I’ve talked on this briefly before, but today I confirmed from one of my best students. Naim Yakubu is a fourteen-year-old boy who is very bright and inquisitive and always comes to my house to see me. I know that if he were given the opportunities I had in life, he would be able to succeed. But given his circumstances, he will probably be a farmer in Gbimsi, but who knows. He told me today that he has only been as far as Walewale and Wulugu, the towns 2 miles south and 4 miles north, respectively. He’s 14. His eyes have only seen a 6 mile stretch of Earth, and those six miles look pretty darn similar.

I was hitching with another guy, this time he was quite educated. He drives a pickup truck that goes around to pick up beer bottles from various drinking “spots.” In Ghana and most of the developing world, the seller returns the bottles to get his/her deposit back. The company then cleans and re-bottles. Anyway, this guy was telling me a story of a time recently when he was making his rounds and off in the distance on the road he could see a roadblock, and it wasn’t a police checkpoint. It was four men, all with guns. Everyone knows about the highway armed robberies here, but obviously only a small percentage experience it. The guy was telling me the whole story, and it ended up that he got away only giving them some cash in his wallet even though his real cash was in a bag in the back. They also drank a couple bottles of the beer in his truck. What these armed robbers do is go to the nearest police and tell them that they’ll get a cut if they let them rob some people that day. So the police checkpoint could be just a couple miles away, but the robberies will still happen because the cops are getting a cut. Some of the cops here are even illiterate. Apparently it used to be difficult to become a cop, with physical tests and such, but now it’s all about who you know. So these guys who just want some bribe money are infiltrating the police force. Real progress here, right?

During this same ride, we were listening to some music on the radio. This pretty cool song came on, I hadn’t heard it before but it was some hip Ghana rap and had a good beat. Since it was in a different language I didn’t know, I asked the driver if he knew what they were rapping at the chorus. Turns out it was something like, “I want some porridge. Man but I don’t have money. You must have money, put your money down. I just want some porridge.” Nice.

Junior high has three forms: 1, 2 and 3. As I’ve explained, I teach form 1. The form 3 kids right now are about to finish their junior high career, and therefore have to take the BECE standardized test that will determine if they get into high school, and better scores can get you into better high schools. More on this as it comes, but I was talking to some of the girls and they said that once they finish the exam, they will have to travel to the big cities in the south to work in order to get money to pay for high school. This innercity youth work phenomenon in Ghana is called Kayayei, meaning “carrying load on head.”  What happens is these girls think that the money is all in the south and they have no other options of getting money for high school, so they have to go down and sell things in the streets from baskets on their heads. What they don’t realize, though, is that often they are homeless, hardly make any money, even money to eat let alone save. Thankfully, some PCV’s just recently made a documentary on this to show girls what it’s truly like. It isn’t some fairytale land of money and riches in the south. They won’t come back with bags of money despite all the stories they hear. This week I showed the video to about 30 of the girls, and I couldn’t excalty judge but I think it got through to them in some way. I still know that they’ll end up going. There really is no other way for them to get money. Either they go do that work in the south and hope it somehow works so they can go to high school, or they don’t go to high school at all. Not good choices at all. Maybe once the president of Ghana stops getting super-preferential treatment and all the political leaders stop chopping money at the top, the kids will be able to get to high school without paying ridiculous sums of money. It kills me. A country like this has to plainly see that a HUGE way to bring people up out of poverty is to reduce school fees so more can get educated and become contributing members of society. It’s just not happening yet. The people at the top are just so happy to be at the top and aren’t ready to fairly distribute the wealth and put money where it needs to go.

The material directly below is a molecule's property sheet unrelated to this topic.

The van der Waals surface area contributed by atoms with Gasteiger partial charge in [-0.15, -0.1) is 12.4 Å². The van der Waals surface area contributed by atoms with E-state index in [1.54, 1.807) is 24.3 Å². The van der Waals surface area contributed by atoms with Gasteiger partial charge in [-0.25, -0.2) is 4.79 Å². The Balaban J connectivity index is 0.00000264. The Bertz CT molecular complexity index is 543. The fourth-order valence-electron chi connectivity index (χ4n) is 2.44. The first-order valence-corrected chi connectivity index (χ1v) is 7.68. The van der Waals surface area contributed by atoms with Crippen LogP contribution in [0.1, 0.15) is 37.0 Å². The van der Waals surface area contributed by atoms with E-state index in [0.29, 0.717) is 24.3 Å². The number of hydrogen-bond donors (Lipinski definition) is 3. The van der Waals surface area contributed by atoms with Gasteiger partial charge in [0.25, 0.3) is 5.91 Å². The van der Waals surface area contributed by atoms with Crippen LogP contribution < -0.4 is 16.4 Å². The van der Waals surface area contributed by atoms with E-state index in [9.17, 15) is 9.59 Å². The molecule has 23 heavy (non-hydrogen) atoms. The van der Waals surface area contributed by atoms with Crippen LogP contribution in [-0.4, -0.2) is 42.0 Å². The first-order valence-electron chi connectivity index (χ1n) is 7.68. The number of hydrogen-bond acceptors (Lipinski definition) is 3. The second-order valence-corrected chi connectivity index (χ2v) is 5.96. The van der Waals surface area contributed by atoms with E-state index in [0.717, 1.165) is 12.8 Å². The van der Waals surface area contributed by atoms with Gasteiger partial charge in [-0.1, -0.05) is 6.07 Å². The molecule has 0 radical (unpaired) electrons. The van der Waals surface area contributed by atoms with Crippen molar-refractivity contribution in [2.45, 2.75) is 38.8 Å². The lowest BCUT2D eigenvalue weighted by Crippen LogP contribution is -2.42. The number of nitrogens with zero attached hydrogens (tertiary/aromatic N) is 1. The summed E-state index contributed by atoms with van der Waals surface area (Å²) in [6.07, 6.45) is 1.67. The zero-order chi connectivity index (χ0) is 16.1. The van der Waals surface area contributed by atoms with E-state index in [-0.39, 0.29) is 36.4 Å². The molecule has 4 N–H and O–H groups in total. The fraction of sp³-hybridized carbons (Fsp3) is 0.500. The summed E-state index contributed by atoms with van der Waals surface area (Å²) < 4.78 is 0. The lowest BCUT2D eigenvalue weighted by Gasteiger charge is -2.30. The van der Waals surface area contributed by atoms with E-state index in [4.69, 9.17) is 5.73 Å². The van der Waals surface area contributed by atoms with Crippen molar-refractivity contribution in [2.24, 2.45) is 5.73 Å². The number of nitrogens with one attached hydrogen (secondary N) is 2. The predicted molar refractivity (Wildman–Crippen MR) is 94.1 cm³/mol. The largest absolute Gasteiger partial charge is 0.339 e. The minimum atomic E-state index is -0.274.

I don’t think I’ve every really described how phone conversations go in Ghana. Since I’m always hitching rides and/or meeting new Ghanaians, they always want my “contact.” So I give it to them. This just means that for the next, say, three weeks, I will get a few calls that last about one minute each. Ghanaians are super friendly, they genuinely call each other just to chat and see how the family is. They don’t want to get into long conversations, they aren’t seeking something, they’re just making use of the phones they have to check in on people that matter to them. Turns out, I matter to a lot of them; at least for a few weeks after meeting. This is how a typical conversation goes with Ghanaians I met once and probably won’t meet again: